They were formed only just over a year ago, but Viva Voce can now add the words ‘award-winning’ to any publicity material, having done rather well in this summer’s Bournemouth Music Competitions Festival and walked away with three distinctions, a first place, a second place and a silver cup; having sat through this concert, I can quite understand why.
With this choir, it is not just the extremely high standard of singing that sets them apart, but the neatness and uniformity of their appearance, their obvious enjoyment in what they are doing and their total involvement in both words and music. Add to that some stunning arrangements that have been sourced by musical director Jean Chambers and great playing from accompanist Mary Potter, and it soon becomes obvious that Viva Voce are a force to be reckoned with.
I don’t think I have ever come across quite so eclectic a programme, from pleas for an Indian summer with ‘Blue skies’, ‘Bring me sunshine’ and ‘You are the sunshine of my life’ to a wonderful warm arrangement of Billy Joel’s ‘Lullabye’, a cross-dressing Steve Potter with the hilarious ‘Lime Jello’, the glorious Sanctus from Fauré’s Requiem and a foot-tapping medley from Jersey Boys – and that was just in the first half-hour or so. As the first half drew to a close, I found myself welling up as we listened to the superbly sung ‘This is the moment’ (Jekyll and Hyde) and a wonderfully arranged Les Misérables medley that incorporated some fine solo work as well as glorious ensemble singing.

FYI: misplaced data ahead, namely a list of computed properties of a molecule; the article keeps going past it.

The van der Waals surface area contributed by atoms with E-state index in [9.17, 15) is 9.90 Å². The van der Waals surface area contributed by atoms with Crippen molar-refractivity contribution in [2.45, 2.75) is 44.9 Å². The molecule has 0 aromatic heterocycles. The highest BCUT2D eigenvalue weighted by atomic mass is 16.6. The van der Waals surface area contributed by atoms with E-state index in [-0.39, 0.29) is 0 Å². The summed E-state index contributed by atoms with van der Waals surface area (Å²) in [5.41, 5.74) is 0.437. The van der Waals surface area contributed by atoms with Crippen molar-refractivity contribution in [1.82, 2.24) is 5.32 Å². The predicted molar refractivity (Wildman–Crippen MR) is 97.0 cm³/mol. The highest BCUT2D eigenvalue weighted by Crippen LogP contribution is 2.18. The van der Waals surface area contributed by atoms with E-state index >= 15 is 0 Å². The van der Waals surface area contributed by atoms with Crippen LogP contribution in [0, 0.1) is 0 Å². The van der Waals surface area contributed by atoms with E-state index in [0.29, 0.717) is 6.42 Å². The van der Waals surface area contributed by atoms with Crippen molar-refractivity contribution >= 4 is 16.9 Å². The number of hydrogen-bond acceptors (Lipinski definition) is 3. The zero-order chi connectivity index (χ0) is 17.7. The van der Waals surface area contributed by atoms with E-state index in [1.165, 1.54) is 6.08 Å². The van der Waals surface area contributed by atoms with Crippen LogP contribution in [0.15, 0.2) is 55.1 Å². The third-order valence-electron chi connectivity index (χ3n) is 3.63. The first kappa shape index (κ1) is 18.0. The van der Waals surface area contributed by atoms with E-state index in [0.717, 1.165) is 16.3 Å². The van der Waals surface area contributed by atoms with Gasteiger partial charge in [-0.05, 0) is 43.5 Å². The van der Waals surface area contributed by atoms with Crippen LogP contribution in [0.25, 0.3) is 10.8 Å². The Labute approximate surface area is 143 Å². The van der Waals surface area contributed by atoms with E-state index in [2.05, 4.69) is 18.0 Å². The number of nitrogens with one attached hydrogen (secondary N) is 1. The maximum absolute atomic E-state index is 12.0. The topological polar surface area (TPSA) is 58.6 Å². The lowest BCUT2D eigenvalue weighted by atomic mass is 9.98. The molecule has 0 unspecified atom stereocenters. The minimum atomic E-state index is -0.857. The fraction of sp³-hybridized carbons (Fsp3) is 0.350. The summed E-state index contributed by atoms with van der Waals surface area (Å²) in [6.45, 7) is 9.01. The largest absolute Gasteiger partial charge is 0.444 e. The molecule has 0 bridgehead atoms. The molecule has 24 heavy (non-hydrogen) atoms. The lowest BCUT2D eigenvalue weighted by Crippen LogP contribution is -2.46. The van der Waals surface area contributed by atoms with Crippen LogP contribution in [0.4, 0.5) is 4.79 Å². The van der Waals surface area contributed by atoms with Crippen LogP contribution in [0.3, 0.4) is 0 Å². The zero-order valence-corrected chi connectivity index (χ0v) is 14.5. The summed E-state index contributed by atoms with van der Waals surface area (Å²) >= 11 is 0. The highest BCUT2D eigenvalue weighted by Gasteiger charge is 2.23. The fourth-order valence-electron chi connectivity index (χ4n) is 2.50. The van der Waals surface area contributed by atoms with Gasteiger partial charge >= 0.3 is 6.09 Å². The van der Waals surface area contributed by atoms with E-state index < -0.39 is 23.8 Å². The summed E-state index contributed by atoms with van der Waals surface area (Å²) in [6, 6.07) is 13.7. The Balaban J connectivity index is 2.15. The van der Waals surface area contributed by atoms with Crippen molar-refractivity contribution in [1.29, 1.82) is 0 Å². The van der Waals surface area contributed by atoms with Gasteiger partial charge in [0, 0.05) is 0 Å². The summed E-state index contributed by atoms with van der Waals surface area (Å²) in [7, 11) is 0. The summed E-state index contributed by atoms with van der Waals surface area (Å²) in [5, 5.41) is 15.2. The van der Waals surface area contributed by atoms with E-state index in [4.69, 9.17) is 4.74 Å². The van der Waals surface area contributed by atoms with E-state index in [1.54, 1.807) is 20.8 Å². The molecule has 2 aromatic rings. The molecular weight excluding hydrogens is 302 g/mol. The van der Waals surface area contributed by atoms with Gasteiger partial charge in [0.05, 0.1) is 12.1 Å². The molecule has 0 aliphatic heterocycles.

Mary Potter’s lovely arrangement and playing of ‘Autumn, with the promise of Spring’ proved a memorable opening to the second half, moving on to more foot-tapping with a Gershwin swing set and ‘Boogie-woogie bugle boy’ before we were treated to more laugh-out-loud moments with Maxine Davenport’s gorgeous performance in ‘The ballad of Barry and Freda’, perhaps better known as Victoria Wood’s ‘Let’s do it’.
The traditional ‘Steal away’ brought a quieter feel to the evening, setting the tone for ‘Tell my father’, taken from a musical hitherto unknown to me: The Civil War: An American Musical. This was sung by the men and although there were only seven of them, the sound was absolutely beautiful and showed that they were all listening to each other – as all good singers should, of course!
A few songs later and all too soon, this lovely evening drew almost to a close with a delightful arrangement of Rodgers and Hammerstein’s Broadway shows such as The Sound of Music, Oklahoma, Carousel, The King and I and South Pacific, again incorporating some fine solo work and causing our poor overworked feet to tap even more – as they continued to do during the encore, ‘Alexander’s Ragtime Band’.
This first-class concert will be repeated at Merley House, Wimborne, on 30 September and at the Shelley Theatre, Boscombe, on 7 October.